Poppy: Uneven but endearing Kiwi drama set to debut free-to-air on TVNZ

Poppy (PG, 98mins) Directed by Linda Niccol ***

REVIEW: 19-year-old Poppy (Libby Hunsdale) is ready to take control of her own life.

She is determined to get the automotive apprenticeship her late father promised her, starting with passing her driving test.

Sure, she helps her older brother Dave (Ari Boyland) in the shop and with lovely customers, but Poppy “needs to be paid, not just pocket money,” as she tells him.

Libby Hunsdale and Ari Boyland deliver great performances in the new Kiwi Poppy movie.

Chris Moss

Libby Hunsdale and Ari Boyland deliver great performances in the new Kiwi Poppy movie.

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However, times are tough for Kāpiti-based “Simpson & Son”. There are too many “drafts” and not enough paying customers, while Dave still struggles to come to terms with the death of their parents – and his part in it. Losing his longtime girlfriend didn’t help either, and as a result, he hit the bottle — hard.

That means Poppy’s bid for independence doesn’t go well, especially when she also embarks on a relationship with Luke (Sebastian Hunter), an aspiring musician who was “nice to her in high school,” after her car got stuck on a road. Isle.

Dave fears that his NZ first dates– a loving sister may not be ready for love and worries that – like her budding attempts at driving – she might be moving too fast.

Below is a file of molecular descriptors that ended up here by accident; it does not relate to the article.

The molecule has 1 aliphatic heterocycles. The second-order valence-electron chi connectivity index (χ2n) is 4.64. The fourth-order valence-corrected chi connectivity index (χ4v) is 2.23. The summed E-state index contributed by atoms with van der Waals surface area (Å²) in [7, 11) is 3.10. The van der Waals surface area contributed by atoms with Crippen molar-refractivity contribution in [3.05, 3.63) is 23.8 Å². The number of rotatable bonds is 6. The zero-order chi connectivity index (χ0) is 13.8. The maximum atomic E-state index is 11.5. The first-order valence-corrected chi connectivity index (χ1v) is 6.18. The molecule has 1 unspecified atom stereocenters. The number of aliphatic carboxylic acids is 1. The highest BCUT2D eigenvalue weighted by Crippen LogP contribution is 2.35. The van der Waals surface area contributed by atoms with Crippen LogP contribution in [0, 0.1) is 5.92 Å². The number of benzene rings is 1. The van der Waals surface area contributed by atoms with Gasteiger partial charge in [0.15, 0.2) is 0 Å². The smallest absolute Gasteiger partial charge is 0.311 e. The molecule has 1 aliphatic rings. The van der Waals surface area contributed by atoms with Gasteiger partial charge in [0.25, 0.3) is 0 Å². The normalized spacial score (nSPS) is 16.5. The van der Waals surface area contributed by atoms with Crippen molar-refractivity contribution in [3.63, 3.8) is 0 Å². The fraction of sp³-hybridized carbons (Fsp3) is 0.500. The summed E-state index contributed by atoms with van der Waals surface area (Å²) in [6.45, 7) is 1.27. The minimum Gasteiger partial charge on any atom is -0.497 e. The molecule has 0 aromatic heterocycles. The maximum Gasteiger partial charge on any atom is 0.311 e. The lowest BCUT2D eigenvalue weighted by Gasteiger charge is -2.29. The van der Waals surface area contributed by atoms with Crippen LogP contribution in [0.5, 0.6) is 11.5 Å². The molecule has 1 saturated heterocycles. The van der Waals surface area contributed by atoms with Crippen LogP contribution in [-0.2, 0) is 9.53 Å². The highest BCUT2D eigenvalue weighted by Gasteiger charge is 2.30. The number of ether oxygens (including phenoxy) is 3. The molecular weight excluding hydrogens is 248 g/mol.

Best known as the first local film to resume filming after last year’s lockdown, this comedy-drama Kāpiti is, at its heart, a celebration of the region and its leading lady. Hunsdale delivers a terrific performance as Poppy, and the storyline helps her prove that Down Syndrome isn’t a barrier to living life to the fullest.

Poppy is a nuanced, vibrant, comedic tour de force, and it’s easy to see why she charms most of those she comes in contact with. His relationship with his protective brother is particularly impressive, a testament to both Hunsdale and the very brilliant Martin Henderson-esque Boyland. (Shortland Street, Go girls).

After a solid opening hour, Poppy loses her way and gets a little focused towards the end, as family drama gives way to burnout action.

Chris Moss

After a solid opening hour, Poppy loses her way and gets a little focused towards the end, as family drama gives way to burnout action.

However, not everything works, not all the actors reach the same heights, and writer-director Niccol’s script struggles to maintain a cohesive tone (which also spoiled her 2008 script for Occasion wedding). You can see the story occasionally shift through the gears, as it tries to shift from light comedy to more dramatic themes.

Watching this, an American audience could be forgiven for being confused as to what our AA actually does, and while there are some interesting discussions about Poppy being allowed to make decisions for herself, the The inclusion of an intimate scene seems unnecessary and might cloud the rest of the story for some.

Likewise, after a solid opening hour, the film wanders off and becomes a bit focused towards the end, as family drama gives way to burnout action.

A lack of characters also leads to a little too much artifice, though in reality it probably gives an accurate portrayal of small-town New Zealand.

With a bit of luck Poppy propels its two leads to even greater things.

Poppy will debut free-to-air at 8:30 p.m. this Monday, February 7, on TVNZ 1. It will then be available to stream on TVNZ OnDemand. A version of this article first appeared in May 2021.

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